Living with

Fragile X Syndrome

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What is Fragile X syndrome?

Fragile X syndrome (FXS) is the most prevalent genetic form of intellectual disability and autism spectrum disorder, primarily affecting boys. As with most neurodevelopmental disorders, FXS is considered a condition of synaptic development and function. The disease has a range of clinical presentations depending on the specific genetic changes associated with an "expansion" of the FMR1 gene. Large expansions are considered FXS "full mutations" with the full range of symptoms. Smaller expansions are considered FXS "premutations" which are associated with other neurologic and endocrine disruptions. 

The mutation in the FMR1 gene on the X chromosome leads to atypical gene methylation and silencing, resulting in a decrease in the FMRP protein. The disease is characterized by deficits in long-term potentiation and homeostatic plasticity. Anavex Life Sciences is developing therapies to restore cellular and synaptic homeostasis by targeting multiple signaling pathways.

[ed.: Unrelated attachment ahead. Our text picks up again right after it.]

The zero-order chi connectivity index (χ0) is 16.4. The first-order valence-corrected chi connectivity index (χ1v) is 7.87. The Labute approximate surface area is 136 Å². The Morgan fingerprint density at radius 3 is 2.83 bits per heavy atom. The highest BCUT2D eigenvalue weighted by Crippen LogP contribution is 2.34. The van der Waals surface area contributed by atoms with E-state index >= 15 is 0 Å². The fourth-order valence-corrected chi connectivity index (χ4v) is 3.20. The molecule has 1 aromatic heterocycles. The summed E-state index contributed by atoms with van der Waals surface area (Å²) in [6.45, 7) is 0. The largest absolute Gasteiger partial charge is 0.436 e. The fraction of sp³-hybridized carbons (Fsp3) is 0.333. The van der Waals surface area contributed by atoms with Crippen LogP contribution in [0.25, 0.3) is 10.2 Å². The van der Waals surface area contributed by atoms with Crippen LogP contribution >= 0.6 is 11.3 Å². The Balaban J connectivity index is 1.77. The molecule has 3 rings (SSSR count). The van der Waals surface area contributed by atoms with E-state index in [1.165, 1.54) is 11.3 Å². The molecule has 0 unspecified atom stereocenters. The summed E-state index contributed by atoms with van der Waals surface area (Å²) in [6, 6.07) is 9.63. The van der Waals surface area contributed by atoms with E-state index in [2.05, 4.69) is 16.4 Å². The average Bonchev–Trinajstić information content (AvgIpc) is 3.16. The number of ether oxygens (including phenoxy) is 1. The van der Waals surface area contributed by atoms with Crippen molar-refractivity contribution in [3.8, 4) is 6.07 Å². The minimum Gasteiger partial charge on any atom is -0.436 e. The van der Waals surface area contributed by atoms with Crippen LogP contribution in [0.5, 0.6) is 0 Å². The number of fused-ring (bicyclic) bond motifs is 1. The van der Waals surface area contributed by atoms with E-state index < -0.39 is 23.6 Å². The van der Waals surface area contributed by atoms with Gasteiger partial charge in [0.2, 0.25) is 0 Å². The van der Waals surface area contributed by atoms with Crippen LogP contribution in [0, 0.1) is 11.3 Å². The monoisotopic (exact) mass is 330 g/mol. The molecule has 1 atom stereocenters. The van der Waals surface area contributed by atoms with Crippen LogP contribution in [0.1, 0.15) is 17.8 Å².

Signs & Symptoms

Individuals with FXS are at increased risk of cognitive impairment, physical changes, and behavioral symptoms such as anxiety, Attention-deficit/hyperactivity disorder (ADHD) features, self-injurious behavior, aggression, irritability, and repetitive behavior.  

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Anxiety

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Sensitivity to Sound

Disorientation

Repetitive Behavior

FXS is a leading genetic cause of autism.

Additionally, many individuals with FXS display autistic traits, meeting diagnostic criteria for autism spectrum disorder (ASD).

Prevalence

FXS has been detected in all populations and ethnic groups. Researchers do not know the exact number for how many Americans could have full mutation FXS. Studies estimate that the disease affects approximately 1:4,000 males and 1:6,000-8,000 females. Worldwide, more than 1,400,000 people could be affected by FXS.